A ship builder!

Procedural, modular ships!

The ability to steal parts from fallen enemy ships!

As time went on, even though I had fun making these side mechanics, I felt that the game wouldn’t be fun if the controls weren’t fun. So I decided to shelf the project and maybe one day I could try to revisit it and develop those sweet, sweet controls.

I have no playable builds as the project didn’t have any significant amount of gameplay! What you see on the gifs is essentially what the game had.

Up, Up!

March, 2016

My role in this project: Everything

In 2016 I made a game for Ludum Dare 36, called WindPowered! It was my first fully finished Game Jam, and strangely I did it while resting properly and not stressing too much about the jam. Unfortunately it was one of the first Ludum Dares where they did not hold votes at the end!

I was so impressed with how quickly I made this game that I wanted to try to turn it into an actual mobile game. And so Up, Up! was born.

I implemented a couple of new features and tried to add a crafting system to the game, which unfortunately worked better on paper.

Of course, every game in 2016 had to have a crafting system…

On that year I attended Unite 2016 São Paulo, where I had the honor of showing the game to Lauren Koester, who at the time was the Business Development Manager at Unity Ads. She gave me some tips on how to monetize my game which was great!

Eventually life got in the way and I had to shelf the project. Years after the fact I tried to keep developing it, but working on code that I previously wrote a year before is very challenging – as I had to remember every variable, every thought process, not to mention the bugs…

I hope I can pick it back up one day and remake it from scratch with my current development knowledge. I’m sure i’d have a way easier time making it now, that i’m much wiser – for sure i’d scrap the entire crafting system.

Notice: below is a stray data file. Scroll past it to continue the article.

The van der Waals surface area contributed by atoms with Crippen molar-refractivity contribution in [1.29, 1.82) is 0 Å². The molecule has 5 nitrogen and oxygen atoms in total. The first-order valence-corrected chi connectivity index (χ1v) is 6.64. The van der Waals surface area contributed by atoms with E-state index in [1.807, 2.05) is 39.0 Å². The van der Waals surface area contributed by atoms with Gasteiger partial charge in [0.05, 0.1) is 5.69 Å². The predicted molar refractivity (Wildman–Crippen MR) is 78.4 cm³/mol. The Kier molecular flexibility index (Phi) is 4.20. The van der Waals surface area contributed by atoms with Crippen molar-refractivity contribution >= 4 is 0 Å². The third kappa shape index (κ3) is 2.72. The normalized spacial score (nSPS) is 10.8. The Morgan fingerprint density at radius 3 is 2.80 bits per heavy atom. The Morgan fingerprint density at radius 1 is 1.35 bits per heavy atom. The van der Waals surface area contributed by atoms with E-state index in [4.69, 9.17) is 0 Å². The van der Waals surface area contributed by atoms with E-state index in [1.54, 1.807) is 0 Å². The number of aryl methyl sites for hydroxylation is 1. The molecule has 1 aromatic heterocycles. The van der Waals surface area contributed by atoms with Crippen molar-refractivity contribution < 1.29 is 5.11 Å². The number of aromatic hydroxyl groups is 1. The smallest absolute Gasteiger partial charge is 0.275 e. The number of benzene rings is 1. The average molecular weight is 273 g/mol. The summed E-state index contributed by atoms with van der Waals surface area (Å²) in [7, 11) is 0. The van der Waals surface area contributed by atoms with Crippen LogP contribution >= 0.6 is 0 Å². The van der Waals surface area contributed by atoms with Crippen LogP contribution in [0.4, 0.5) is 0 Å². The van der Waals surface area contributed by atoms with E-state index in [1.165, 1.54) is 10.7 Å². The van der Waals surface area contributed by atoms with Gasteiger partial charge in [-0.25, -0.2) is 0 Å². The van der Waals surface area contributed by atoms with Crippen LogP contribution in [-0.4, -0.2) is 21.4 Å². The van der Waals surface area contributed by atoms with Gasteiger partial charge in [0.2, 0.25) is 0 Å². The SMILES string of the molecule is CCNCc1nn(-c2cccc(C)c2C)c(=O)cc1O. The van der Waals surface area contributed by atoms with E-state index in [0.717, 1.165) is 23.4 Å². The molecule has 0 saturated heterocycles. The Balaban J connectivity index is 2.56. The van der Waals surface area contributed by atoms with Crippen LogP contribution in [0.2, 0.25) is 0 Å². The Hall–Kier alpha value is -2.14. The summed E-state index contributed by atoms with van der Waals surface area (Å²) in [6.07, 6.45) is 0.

February, 2015

My role in this project: Everything

Astria is a mobile game that I started making in 2015. I noticed a lack of survival games for smartphones so I tried to make this cute, simple survival game in space.

This was my first solo project after I got my Bachelor’s in Game Design. I was eager to try out my newfound knowledge that I acquired in my final project for University, Ravina.

I based the entire UI and controls of the game on the usability concepts explored on my research paper. I created a contextual virtual joystick that had its handle turn into a button to interact with things close to the main character.

Contextual joystick button in action

While keeping the concepts from my research paper in mind, I also designed a UI for purcashing items that keeps all the important information at the top and important buttons in the regions that are more easily accessible with just one hand.

While making Astria was a delightful experience, I eventually realized there would be very little potential in terms of gameplay. I changed a couple of things and tried to see if the game was more fun but eventually I realized that the problem was too deeply ingrained in the core design of the game, and I had to drop development.

If you want to try a (very buggy, with many incomplete features) demo of the game, you can get it and install on your android device using the button below.